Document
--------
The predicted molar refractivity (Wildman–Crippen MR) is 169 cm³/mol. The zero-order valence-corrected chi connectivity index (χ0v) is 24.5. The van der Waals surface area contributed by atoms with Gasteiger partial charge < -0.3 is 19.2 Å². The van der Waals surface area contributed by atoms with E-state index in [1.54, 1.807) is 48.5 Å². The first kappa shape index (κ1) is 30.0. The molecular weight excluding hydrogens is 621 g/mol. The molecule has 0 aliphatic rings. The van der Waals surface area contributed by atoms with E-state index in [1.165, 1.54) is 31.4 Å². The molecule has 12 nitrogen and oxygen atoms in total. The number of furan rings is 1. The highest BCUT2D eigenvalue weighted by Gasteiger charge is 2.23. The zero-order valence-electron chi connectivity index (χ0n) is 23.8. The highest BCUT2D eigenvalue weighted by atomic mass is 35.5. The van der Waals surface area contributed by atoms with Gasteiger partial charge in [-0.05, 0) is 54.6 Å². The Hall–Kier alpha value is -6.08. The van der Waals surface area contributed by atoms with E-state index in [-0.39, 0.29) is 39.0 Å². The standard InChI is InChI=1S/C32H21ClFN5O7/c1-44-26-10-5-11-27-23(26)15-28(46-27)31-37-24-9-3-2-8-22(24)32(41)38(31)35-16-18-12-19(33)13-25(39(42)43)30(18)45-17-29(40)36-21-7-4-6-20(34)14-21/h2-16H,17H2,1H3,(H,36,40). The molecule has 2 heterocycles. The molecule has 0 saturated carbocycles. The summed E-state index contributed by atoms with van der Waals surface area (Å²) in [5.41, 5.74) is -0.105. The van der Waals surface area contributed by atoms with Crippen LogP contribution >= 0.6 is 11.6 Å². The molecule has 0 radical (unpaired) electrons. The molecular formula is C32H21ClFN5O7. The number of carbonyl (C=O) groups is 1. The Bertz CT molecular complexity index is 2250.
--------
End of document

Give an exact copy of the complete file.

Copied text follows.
The predicted molar refractivity (Wildman–Crippen MR) is 169 cm³/mol. The zero-order valence-corrected chi connectivity index (χ0v) is 24.5. The van der Waals surface area contributed by atoms with Gasteiger partial charge < -0.3 is 19.2 Å². The van der Waals surface area contributed by atoms with E-state index in [1.54, 1.807) is 48.5 Å². The first kappa shape index (κ1) is 30.0. The molecular weight excluding hydrogens is 621 g/mol. The molecule has 0 aliphatic rings. The van der Waals surface area contributed by atoms with E-state index in [1.165, 1.54) is 31.4 Å². The molecule has 12 nitrogen and oxygen atoms in total. The number of furan rings is 1. The highest BCUT2D eigenvalue weighted by Gasteiger charge is 2.23. The zero-order valence-electron chi connectivity index (χ0n) is 23.8. The highest BCUT2D eigenvalue weighted by atomic mass is 35.5. The van der Waals surface area contributed by atoms with Gasteiger partial charge in [-0.05, 0) is 54.6 Å². The Hall–Kier alpha value is -6.08. The van der Waals surface area contributed by atoms with E-state index in [-0.39, 0.29) is 39.0 Å². The standard InChI is InChI=1S/C32H21ClFN5O7/c1-44-26-10-5-11-27-23(26)15-28(46-27)31-37-24-9-3-2-8-22(24)32(41)38(31)35-16-18-12-19(33)13-25(39(42)43)30(18)45-17-29(40)36-21-7-4-6-20(34)14-21/h2-16H,17H2,1H3,(H,36,40). The molecule has 2 heterocycles. The molecule has 0 saturated carbocycles. The summed E-state index contributed by atoms with van der Waals surface area (Å²) in [5.41, 5.74) is -0.105. The van der Waals surface area contributed by atoms with Crippen LogP contribution >= 0.6 is 11.6 Å². The molecule has 0 radical (unpaired) electrons. The molecular formula is C32H21ClFN5O7. The number of carbonyl (C=O) groups is 1. The Bertz CT molecular complexity index is 2250.